Immi: Nice to "see" you. I'm glad you got rid of so much pain and your IBS. My IBS seemed to go away for quite some time. Then, recently, it reared its ugly head again. Ugh!
 
Very informative. I too have run into many, many survivors that have fibromyalgia. I've always suspected there may be a link.
 
I remember being referred patients from several physicians for "stress related" symptoms. Their doctors said there was nothing medical causing their pain. But each one reported similar symptoms, similar issues and were not, imo, stressed psychologically. In time, we found an infectious disease and immunologists to work with. Lo and behold years later FM makes the grade as a real illness.

I always thing it is so important for a person to trust his or her own instincts when it comes to mind body and soul. And to find professionals that think along the same lines.
 
GA: Yeah, you and me both. Trauma has to effect more than just the mind. There's the body and the spirit; all connected.

Dr. Deb: That's the most wise, insightful comment you've ever left on my blog. Thanks for leaving it here. I appreciate your thoughts.
 
i know of some people who suffer from this and it sounds painfully debilitating thanks for the blog
 
Thank you for this...may I use the list and post it elsewhere....pass the word along...???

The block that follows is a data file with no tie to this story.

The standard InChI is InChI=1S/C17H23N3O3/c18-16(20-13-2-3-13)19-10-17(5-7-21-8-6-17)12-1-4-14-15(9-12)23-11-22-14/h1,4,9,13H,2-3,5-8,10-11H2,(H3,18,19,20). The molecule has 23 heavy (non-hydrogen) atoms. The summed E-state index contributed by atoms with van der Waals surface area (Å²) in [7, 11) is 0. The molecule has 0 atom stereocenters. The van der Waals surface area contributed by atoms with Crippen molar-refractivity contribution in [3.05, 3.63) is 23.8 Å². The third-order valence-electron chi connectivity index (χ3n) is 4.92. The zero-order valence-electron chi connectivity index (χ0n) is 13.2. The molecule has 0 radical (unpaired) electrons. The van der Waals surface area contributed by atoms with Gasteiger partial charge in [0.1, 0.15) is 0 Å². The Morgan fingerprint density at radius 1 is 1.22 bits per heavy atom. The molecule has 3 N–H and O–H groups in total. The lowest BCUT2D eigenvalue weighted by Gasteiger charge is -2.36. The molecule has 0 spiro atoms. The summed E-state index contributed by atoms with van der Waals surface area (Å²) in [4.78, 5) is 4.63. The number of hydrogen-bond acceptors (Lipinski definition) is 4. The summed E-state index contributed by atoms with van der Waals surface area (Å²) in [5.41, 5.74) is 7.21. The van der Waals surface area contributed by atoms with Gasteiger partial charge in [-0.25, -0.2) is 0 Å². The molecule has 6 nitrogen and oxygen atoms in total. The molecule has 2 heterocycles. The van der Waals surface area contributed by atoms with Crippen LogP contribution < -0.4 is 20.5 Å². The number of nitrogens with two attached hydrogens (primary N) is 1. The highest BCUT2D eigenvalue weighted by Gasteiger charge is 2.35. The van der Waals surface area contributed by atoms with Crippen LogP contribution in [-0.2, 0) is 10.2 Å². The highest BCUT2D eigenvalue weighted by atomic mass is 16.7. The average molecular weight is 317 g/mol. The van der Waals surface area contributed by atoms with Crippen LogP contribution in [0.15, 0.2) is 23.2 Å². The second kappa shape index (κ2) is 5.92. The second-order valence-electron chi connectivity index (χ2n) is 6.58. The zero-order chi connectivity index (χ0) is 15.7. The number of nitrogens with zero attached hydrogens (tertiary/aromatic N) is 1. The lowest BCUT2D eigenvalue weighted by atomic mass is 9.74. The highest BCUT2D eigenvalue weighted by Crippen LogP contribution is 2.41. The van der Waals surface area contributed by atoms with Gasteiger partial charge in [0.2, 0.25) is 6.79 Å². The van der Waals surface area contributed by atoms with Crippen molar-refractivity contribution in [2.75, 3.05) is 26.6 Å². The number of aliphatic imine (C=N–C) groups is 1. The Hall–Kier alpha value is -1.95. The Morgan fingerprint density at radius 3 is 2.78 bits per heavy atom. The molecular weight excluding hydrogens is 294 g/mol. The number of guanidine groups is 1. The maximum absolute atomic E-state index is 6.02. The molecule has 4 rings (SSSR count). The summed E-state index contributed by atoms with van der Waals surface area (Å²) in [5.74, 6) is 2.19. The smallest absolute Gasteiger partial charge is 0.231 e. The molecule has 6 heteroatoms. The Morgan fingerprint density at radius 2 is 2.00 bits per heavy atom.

JIP: Yep, I bet we all know at least one or two folks who have this...kind of like we all know abuse survivors.

Mile 191: Yes, by all means. Thanks for passing the word along.
 
I only heard of Fibromyalgia in blogland too. Mrs K is a nurse and I also asked her about it. She said it is very painful.
 
Kahless: yeah, my IBS has been acting up a bit lately, but I am so grateful I don't have the pain of fibro. I send healing vibes out to all who do.
 
Hi! I only found you today. My therapist just left and we turned the talk from the bad r/s I just left to My Childhood (*screams*) and it appears the current grief is all about past buried trauma.

I had Fibro (we called it ME/Chronic Fatigue Syndrome) for 5 years and was bedridden. I always believed it was my soul calling for help, and now this latest r/s was my heartfinally calling for healing after 40 years.

I shall continue to read. Much love from my little girl inside to yours.